The Iranian people's impression of Afghanistan is based on the same image as that of the American, European and Middle Eastern people. The only difference is that the focus is at a closer range. Iranian workers, people of southern Tehran and working class residents of Iranian towns do not look kindly on Afghans and view them as competitors for employment. By pressuring the Ministry of Labor, they demanded the Afghans be returned to their homeland. [See photo essay]

The Iranian middle class however, finds Afghans quite trustworthy at care-taking and janitorial jobs. Building contractors believe Afghans are better workers than their Iranian counterparts and command lower wages. Anti-drug authorities recognize them as key elements in drug trafficking and suggest that crushing the smugglers and deporting all Afghans would put and end to drug problems once and for all. Doctors view them as the cause for some epidemic diseases such as the "Afghan flu" that was nonexistent in Iran. They offer immunization from within Afghanistan and in so doing, have born the costs of polio vaccination for the people of Afghanistan as well.

The world's view of Afghanistan

News headlines matching a country's name must always be checked. The image of a country depicted to the world through the media is a combination of facts about that country and an imaginary notion that the people of the world are supposed to have of that place. If some countries of the world are supposed to be covetous of a place, it is necessary that grounds be provided through the news.

What I've perceived is that unfortunately in today's Afghanistan except for poppy seeds, there is almost nothing to spark desire. Thus Afghanistan has little or no share in world news, and the resolution of its problems in the near future is far-fetched. If like Kuwait, Afghanistan had oil and surplus oil income, it could also have been taken back in three days by the Americans and the cost of the American army could have been covered by that surplus income.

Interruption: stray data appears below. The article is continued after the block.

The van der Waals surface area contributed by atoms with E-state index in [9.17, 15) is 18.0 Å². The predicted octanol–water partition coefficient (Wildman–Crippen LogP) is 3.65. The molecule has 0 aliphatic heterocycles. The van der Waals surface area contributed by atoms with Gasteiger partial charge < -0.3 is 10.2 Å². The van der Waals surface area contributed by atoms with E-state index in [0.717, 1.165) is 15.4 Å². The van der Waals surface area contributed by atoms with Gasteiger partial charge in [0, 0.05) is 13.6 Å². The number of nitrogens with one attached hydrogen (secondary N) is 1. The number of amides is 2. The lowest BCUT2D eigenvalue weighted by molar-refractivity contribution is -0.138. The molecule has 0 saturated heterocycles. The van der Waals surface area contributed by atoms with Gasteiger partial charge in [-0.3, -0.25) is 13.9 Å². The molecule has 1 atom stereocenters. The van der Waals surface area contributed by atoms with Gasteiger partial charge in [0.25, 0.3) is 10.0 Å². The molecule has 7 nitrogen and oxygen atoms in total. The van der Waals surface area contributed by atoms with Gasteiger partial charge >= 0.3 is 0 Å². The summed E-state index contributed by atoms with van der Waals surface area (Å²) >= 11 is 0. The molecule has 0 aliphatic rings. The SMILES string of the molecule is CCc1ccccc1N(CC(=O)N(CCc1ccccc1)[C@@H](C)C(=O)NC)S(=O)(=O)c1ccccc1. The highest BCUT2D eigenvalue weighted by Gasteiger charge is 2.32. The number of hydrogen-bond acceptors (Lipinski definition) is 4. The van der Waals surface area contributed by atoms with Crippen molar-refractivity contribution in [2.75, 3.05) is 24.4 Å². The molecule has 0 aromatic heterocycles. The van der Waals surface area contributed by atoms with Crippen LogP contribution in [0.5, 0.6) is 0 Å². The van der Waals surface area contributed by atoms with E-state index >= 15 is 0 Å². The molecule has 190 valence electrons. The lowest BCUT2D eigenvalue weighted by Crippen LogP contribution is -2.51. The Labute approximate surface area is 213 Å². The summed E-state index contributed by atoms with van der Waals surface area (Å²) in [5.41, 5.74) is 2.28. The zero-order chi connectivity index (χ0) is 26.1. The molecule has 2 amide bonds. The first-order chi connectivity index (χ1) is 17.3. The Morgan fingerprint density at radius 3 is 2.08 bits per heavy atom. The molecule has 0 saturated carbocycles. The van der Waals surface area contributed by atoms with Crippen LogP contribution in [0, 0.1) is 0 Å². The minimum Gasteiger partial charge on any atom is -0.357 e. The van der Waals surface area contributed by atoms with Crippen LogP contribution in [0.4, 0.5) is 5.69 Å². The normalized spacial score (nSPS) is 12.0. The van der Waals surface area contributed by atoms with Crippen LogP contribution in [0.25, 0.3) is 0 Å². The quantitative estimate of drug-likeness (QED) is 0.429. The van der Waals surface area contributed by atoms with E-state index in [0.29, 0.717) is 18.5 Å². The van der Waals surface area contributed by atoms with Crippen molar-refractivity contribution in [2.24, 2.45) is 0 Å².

When the Soviet Union existed, Afghans received Western media attention for fighting against the Eastern Bloc and being witnesses to communist oppression. With the Soviet retreat and later disintegration, why is the United States, who supports human rights, not taking any serious actions for 10 million women deprived of education and social activities or for the eradication of poverty and famine that is taking the lives of so many people?

The answer is because Afghanistan offers nothing to long for. Afghanistan is not a beautiful girl who raises the heartbeat of her thousand lovers. Unfortunately, today she resembles an old woman. Whoever desires to get close to her will only be saddled with the expenses of a moribund and we know that our time is not the time of Sa'di when "All people are limbs of one body".

The tragedy of Afghanistan in statistics

There has been no rigorous collection of statistics in Afghanistan in the past two decades. Hence, all data and numbers are relative and approximate. According to these figures, Afghanistan had a population of 20 million in 1992. During the past 20 years and since the Russian occupation, about 2.5 million Afghans have died as a direct or indirect result of the war -- army assaults, famine or lack of medical attention.

In other words, every year 125,000 or about 340 people a day or 14 people every hour or one in about every five minutes have been either killed or died because of this tragedy. This is a world wherein the crew of that unfortunate Russian submarine was facing death some months ago and satellite news was reporting every minute of the incident. It is a world that reported non-stop the demolition of the Buddha statue.